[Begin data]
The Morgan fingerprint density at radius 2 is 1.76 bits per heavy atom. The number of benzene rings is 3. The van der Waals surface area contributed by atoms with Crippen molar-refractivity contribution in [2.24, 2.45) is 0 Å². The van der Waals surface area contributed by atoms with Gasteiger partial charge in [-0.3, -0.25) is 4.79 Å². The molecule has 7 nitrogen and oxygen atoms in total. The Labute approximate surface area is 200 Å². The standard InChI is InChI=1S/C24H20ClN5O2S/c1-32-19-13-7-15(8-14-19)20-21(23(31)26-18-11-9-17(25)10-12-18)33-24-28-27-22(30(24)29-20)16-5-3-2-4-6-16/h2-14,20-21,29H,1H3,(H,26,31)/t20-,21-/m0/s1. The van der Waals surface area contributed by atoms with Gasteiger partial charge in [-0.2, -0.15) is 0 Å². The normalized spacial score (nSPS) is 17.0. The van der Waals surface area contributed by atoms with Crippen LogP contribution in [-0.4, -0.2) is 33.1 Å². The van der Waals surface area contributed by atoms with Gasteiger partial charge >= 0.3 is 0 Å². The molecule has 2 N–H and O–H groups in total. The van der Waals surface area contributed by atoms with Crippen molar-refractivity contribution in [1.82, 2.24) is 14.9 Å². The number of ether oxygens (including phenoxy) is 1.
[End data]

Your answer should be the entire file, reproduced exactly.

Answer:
The Morgan fingerprint density at radius 2 is 1.76 bits per heavy atom. The number of benzene rings is 3. The van der Waals surface area contributed by atoms with Crippen molar-refractivity contribution in [2.24, 2.45) is 0 Å². The van der Waals surface area contributed by atoms with Gasteiger partial charge in [-0.3, -0.25) is 4.79 Å². The molecule has 7 nitrogen and oxygen atoms in total. The Labute approximate surface area is 200 Å². The standard InChI is InChI=1S/C24H20ClN5O2S/c1-32-19-13-7-15(8-14-19)20-21(23(31)26-18-11-9-17(25)10-12-18)33-24-28-27-22(30(24)29-20)16-5-3-2-4-6-16/h2-14,20-21,29H,1H3,(H,26,31)/t20-,21-/m0/s1. The van der Waals surface area contributed by atoms with Gasteiger partial charge in [-0.2, -0.15) is 0 Å². The normalized spacial score (nSPS) is 17.0. The van der Waals surface area contributed by atoms with Crippen LogP contribution in [-0.4, -0.2) is 33.1 Å². The van der Waals surface area contributed by atoms with Gasteiger partial charge >= 0.3 is 0 Å². The molecule has 2 N–H and O–H groups in total. The van der Waals surface area contributed by atoms with Crippen molar-refractivity contribution in [1.82, 2.24) is 14.9 Å². The number of ether oxygens (including phenoxy) is 1.